OK, let me see if I’ve got this straight. Earth is in better shape than it has been for well, probably since the beginning of humankind, because aliens have invaded the planet and embedded their little ethereal, sparkly, wispy souls into human bodies?
Then, if I’m getting the drift, these kind, gentle, totally honest and loving creatures take over everything, including the infrastructure, the homes, the vehicles, well, everything until, ah, well until what? I’m curious because, we are informed, they’ve done this same shtick on other planets, too! And, I guess, these kind and gentle souls think nothing of invading a human body and muscling the human soul or spirit out of the way or into oblivion?
Of course, humans are taking the advice of the poet to “not go gentle into that good night,” and are fighting back, but it’s a losing battle. Some simply commit suicide, some have hidden themselves out in the desert and some will simply not be completely pushed aside within their own skin.
Enter Saoirse Ronan as Melanie, who has been on the run with her little brother, Jamie. Finally, she’s cornered by the aliens and jumps from a window to save her brother. She is captured, clings to life and has the soul of “Wanderer” implanted within her. It’s the promise to her brother to return to him that keeps her alive and keeps her will strong even while hosting the alien being.
Her struggle to maintain some control over her being and desire to return to her little brother creates challenges for Wanderer and the aliens who are trying to use what remains of Melanie to find other hidden humans.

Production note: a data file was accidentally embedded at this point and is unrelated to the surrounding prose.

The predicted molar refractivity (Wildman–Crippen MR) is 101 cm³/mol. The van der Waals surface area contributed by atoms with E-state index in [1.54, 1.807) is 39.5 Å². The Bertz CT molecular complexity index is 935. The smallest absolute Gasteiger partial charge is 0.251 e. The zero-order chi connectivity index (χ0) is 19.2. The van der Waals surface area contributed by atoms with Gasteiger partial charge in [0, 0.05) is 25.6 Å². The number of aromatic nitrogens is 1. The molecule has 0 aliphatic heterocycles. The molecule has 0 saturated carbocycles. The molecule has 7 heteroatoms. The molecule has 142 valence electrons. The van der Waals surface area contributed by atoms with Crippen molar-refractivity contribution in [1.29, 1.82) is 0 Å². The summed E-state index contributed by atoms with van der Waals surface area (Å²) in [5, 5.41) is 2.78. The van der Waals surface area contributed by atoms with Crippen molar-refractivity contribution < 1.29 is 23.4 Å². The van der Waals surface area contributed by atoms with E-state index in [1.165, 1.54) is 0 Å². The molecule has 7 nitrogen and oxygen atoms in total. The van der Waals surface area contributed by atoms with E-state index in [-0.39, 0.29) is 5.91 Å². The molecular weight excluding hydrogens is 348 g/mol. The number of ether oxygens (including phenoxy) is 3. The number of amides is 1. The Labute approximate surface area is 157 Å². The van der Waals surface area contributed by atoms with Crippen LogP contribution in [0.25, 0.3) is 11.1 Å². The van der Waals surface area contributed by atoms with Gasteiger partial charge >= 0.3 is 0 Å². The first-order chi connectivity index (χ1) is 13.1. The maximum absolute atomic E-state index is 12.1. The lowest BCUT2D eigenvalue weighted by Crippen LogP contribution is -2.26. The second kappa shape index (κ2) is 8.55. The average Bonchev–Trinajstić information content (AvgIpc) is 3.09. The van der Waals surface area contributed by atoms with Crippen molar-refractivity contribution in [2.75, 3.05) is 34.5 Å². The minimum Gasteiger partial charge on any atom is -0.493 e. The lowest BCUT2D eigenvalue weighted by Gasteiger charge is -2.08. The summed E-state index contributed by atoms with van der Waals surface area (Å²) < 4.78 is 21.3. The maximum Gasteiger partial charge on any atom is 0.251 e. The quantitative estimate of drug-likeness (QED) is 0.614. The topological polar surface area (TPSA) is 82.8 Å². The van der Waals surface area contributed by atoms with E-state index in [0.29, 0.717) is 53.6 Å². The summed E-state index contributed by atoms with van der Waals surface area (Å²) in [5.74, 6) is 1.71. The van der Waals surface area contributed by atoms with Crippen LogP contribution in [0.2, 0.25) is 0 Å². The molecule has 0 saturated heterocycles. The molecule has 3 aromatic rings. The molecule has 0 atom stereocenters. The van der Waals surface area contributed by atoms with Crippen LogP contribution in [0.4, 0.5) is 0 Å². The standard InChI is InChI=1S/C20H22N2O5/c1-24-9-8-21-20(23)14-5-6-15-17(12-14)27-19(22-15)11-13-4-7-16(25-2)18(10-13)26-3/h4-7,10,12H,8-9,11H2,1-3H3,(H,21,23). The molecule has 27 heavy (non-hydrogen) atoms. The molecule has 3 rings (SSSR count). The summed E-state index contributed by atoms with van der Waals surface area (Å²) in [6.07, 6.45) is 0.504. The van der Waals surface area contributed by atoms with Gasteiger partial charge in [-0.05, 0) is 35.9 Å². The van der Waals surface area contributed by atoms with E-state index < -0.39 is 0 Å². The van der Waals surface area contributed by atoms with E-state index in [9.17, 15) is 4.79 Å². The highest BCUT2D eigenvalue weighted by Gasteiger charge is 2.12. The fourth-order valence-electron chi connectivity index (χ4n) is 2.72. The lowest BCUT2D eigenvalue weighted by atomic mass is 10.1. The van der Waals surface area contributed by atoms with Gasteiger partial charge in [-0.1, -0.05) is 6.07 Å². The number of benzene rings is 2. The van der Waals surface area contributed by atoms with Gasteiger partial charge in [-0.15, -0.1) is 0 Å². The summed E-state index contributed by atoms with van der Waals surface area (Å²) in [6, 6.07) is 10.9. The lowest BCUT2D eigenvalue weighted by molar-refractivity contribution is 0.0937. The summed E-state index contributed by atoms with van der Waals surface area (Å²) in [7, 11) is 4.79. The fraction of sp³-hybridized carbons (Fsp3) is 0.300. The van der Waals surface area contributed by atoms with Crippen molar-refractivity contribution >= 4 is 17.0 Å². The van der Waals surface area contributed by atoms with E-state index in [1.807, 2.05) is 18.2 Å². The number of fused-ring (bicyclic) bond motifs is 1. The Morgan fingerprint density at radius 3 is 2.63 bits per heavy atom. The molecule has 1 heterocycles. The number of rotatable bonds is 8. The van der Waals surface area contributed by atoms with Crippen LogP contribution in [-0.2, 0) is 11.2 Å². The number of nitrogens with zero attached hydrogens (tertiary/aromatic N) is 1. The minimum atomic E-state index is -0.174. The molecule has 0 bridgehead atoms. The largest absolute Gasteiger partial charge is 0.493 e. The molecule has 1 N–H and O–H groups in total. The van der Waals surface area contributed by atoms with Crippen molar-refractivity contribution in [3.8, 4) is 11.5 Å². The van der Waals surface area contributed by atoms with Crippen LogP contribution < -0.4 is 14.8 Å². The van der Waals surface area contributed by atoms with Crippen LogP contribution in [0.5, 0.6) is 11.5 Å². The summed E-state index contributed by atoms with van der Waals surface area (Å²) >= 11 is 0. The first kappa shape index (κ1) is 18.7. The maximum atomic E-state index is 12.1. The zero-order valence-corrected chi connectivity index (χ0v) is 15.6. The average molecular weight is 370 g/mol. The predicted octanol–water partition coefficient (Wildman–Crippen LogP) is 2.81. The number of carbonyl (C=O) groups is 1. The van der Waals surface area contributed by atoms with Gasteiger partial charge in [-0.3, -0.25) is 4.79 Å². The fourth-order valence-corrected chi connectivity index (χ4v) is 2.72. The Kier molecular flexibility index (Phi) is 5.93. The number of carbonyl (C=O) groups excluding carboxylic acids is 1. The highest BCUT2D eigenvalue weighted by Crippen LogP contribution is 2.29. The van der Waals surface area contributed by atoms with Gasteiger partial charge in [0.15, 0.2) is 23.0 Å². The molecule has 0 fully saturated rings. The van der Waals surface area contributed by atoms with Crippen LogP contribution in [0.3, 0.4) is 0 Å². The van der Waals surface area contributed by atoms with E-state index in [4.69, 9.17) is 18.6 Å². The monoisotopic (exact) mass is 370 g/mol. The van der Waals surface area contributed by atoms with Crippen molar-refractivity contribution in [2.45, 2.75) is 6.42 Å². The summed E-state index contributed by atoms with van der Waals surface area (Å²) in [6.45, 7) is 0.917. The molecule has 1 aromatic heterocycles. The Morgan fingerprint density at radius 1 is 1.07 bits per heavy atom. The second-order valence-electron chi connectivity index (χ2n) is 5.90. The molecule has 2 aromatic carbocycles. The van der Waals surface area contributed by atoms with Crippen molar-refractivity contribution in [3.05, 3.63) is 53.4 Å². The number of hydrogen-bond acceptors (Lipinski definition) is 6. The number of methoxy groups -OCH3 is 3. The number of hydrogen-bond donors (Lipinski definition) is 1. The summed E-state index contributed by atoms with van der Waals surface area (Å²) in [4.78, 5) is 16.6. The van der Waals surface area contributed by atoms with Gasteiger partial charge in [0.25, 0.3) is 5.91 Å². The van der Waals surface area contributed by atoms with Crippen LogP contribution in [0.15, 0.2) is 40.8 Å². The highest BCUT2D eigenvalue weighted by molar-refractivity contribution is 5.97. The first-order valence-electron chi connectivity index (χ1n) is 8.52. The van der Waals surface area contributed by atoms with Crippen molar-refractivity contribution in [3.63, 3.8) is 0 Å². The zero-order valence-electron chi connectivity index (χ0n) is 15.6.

All right, my head is about to explode. Suffice it to say that Melanie and Wanderer, cohabitating the same body, get to know each other, believe it or not, fall in love with two different humans, end up helping the resistance and — stop me, I can’t go on.
During the first part of the film, I just about went off the edge, then it drew me back in with a few intriguing sci-fi elements, but then, off the edge again. It was interesting to see the rebel stronghold, but I can’t help but wonder what William Hurt, as Melanie’s uncle and leader of the rebellion, must have been thinking as he, too, witnessed some of the silliness, implausibility and outright laughable stuff going on around him.
I’m not the right demographic and I’m not the right gender, but hey, for all I know, I could be the host for an alien being and maybe that’s why I don’t get this film. Come to think of it, that could explain a lot. Just 2 pity stars for “The Host,” which is rated PG-13.
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